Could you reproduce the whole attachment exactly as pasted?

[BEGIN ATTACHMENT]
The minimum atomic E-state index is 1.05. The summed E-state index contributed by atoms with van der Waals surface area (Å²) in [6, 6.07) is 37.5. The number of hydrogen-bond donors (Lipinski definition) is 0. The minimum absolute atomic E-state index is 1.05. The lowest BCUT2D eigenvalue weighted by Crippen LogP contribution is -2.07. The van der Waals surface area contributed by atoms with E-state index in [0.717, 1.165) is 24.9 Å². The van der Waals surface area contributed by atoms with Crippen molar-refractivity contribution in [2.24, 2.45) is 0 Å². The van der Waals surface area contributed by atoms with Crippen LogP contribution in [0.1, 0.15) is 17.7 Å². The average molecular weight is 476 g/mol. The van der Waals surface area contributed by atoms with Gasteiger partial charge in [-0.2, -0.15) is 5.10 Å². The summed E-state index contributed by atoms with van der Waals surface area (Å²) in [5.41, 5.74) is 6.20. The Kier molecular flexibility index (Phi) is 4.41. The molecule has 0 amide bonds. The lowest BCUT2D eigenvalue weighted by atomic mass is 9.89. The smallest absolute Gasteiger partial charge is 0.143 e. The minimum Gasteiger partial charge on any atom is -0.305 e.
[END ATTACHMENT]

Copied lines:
The minimum atomic E-state index is 1.05. The summed E-state index contributed by atoms with van der Waals surface area (Å²) in [6, 6.07) is 37.5. The number of hydrogen-bond donors (Lipinski definition) is 0. The minimum absolute atomic E-state index is 1.05. The lowest BCUT2D eigenvalue weighted by Crippen LogP contribution is -2.07. The van der Waals surface area contributed by atoms with E-state index in [0.717, 1.165) is 24.9 Å². The van der Waals surface area contributed by atoms with Crippen molar-refractivity contribution in [2.24, 2.45) is 0 Å². The van der Waals surface area contributed by atoms with Crippen LogP contribution in [0.1, 0.15) is 17.7 Å². The average molecular weight is 476 g/mol. The van der Waals surface area contributed by atoms with Gasteiger partial charge in [-0.2, -0.15) is 5.10 Å². The summed E-state index contributed by atoms with van der Waals surface area (Å²) in [5.41, 5.74) is 6.20. The Kier molecular flexibility index (Phi) is 4.41. The molecule has 0 amide bonds. The lowest BCUT2D eigenvalue weighted by atomic mass is 9.89. The smallest absolute Gasteiger partial charge is 0.143 e. The minimum Gasteiger partial charge on any atom is -0.305 e.